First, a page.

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October calls for a fresh approach to homework

By Betsy Flagler
John Rosemond
Betsy Flagler, who lives in Davidson, writes the nationally syndicated Parent to Parent column.

How much time is your child spending on homework? Probably too much.

Dilly-dallying, petting the dog, looking for supplies and eating chips don’t count toward homework time. That’s how a 30-minute assignment gets stretched into two or three hours.

It’s October, and time for a fresh start with a new attitude.

“With homework, every day is a brand-new day,” says Victoria Naumann of Brain Balance (brainbalancecenters.com), an organization that helps children overcome obstacles. She adds that there’s no reason to bring up any previous tantrums or shortcomings.

One New Jersey mom is among the parents ready for a new attitude: Her fifth-grade son says he hates homework and drags it out for hours. Just when she decided to back away from his struggles, she got a call from his teacher saying she needed to be more involved. The mom, herself a former teacher, cuts off homework time after three hours of math, reading, writing and project work every night, she says.

To deal with a situation like theirs, Naumann says to communicate with your child’s teacher about how long he or she expects each assignment to take. This provides a start and finish time, instead of homework seeming to go on and on. At a recent parent workshop presented in Cornelius, Naumann shared additional homework tips from Brain Balance, including:

• Once you find out from the teacher how long homework assignments should take, help your child set up a timetable with 10-minute breaks. Or set a timer for, say, 90 minutes, then offer a reward such as screen time once the work is done.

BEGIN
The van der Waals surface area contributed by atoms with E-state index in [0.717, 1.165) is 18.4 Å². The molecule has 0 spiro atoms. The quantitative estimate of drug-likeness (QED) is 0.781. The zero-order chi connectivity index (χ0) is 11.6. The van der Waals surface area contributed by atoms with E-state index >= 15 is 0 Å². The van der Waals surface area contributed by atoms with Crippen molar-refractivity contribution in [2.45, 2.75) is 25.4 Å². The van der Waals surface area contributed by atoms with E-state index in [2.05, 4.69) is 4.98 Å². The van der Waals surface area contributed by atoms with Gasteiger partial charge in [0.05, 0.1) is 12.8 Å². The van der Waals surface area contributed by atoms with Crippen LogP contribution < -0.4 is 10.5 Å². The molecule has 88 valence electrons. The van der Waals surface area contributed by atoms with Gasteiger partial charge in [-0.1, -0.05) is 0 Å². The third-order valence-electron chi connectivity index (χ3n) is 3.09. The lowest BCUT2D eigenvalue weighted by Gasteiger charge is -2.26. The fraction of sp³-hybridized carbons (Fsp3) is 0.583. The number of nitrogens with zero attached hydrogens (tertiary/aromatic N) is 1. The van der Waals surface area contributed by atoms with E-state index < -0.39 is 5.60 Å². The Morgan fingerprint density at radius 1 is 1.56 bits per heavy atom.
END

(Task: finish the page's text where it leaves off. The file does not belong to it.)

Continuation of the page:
• At a parent-teacher conference, discuss the option of having your child do fewer problems for each task.

• Give your child a 20-minute break between school and homework. But during that break, your child needs to get into homework mode, which doesn’t happen by slouching on the couch and eating junk food. Instead, he needs to eat a protein-filled snack and get the blood pumping to his brain with some exercise.

• Have a designated study station. Your child needs to be sitting up to keep his brain awake.

Like it or not, homework is our children’s job: They need to give their best effort, show you their work when they are done and turn it in the next day, says M.L. Nichols, author of the new book “The Parent Backpack for Kindergarten Through Grade 5” (Ten Speed Press, 2013). Nichols says a general rule for homework time, backed by the National Education Association, is about 10 minutes per day multiplied by the grade, with daily reading as an extra. So second-graders would have 20 minutes of homework, plus reading time.

If your child is spending significantly more than the suggested time for her grade, talk to her teacher and become more involved in her homework, Nichols suggests.

Tips from her book also include:

• Establish a set time and place for schoolwork, then stick with it. Kids thrive on routine.

• Make screen time an after-homework privilege.

• Help your child break the assignments down into manageable sections. Encourage your child to start with the hardest work first.

• If your child does not understand a concept, play school and have him teach it to you. Ask questions that encourage your child to think.

• Help your child set up a timeline on a calendar to manage and organize large projects and papers, instead of leaving them until the night before.

Email Betsy Flagler at p2ptips@attn.net.

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